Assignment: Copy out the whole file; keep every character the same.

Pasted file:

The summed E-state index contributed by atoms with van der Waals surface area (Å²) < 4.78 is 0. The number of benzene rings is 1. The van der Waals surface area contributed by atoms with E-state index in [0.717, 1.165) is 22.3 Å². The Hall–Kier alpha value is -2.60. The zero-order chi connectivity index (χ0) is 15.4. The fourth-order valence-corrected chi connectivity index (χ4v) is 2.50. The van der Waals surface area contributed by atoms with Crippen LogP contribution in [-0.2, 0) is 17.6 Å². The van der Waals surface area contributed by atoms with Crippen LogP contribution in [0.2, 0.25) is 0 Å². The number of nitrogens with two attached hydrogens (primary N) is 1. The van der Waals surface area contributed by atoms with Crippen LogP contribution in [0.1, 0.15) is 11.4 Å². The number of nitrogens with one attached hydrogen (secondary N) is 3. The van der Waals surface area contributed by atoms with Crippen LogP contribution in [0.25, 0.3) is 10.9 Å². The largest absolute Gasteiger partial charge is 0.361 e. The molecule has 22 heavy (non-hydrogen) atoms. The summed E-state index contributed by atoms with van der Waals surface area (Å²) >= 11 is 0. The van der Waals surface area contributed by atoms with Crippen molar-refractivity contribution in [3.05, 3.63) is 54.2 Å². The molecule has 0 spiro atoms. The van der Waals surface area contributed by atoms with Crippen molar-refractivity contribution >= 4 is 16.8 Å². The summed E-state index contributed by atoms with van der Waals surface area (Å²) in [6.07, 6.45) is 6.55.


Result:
The summed E-state index contributed by atoms with van der Waals surface area (Å²) < 4.78 is 0. The number of benzene rings is 1. The van der Waals surface area contributed by atoms with E-state index in [0.717, 1.165) is 22.3 Å². The Hall–Kier alpha value is -2.60. The zero-order chi connectivity index (χ0) is 15.4. The fourth-order valence-corrected chi connectivity index (χ4v) is 2.50. The van der Waals surface area contributed by atoms with Crippen LogP contribution in [-0.2, 0) is 17.6 Å². The van der Waals surface area contributed by atoms with Crippen LogP contribution in [0.2, 0.25) is 0 Å². The number of nitrogens with two attached hydrogens (primary N) is 1. The van der Waals surface area contributed by atoms with Crippen LogP contribution in [0.1, 0.15) is 11.4 Å². The number of nitrogens with one attached hydrogen (secondary N) is 3. The van der Waals surface area contributed by atoms with Crippen LogP contribution in [0.25, 0.3) is 10.9 Å². The largest absolute Gasteiger partial charge is 0.361 e. The molecule has 22 heavy (non-hydrogen) atoms. The summed E-state index contributed by atoms with van der Waals surface area (Å²) >= 11 is 0. The van der Waals surface area contributed by atoms with Crippen molar-refractivity contribution in [3.05, 3.63) is 54.2 Å². The molecule has 0 spiro atoms. The van der Waals surface area contributed by atoms with Crippen molar-refractivity contribution >= 4 is 16.8 Å². The summed E-state index contributed by atoms with van der Waals surface area (Å²) in [6.07, 6.45) is 6.55.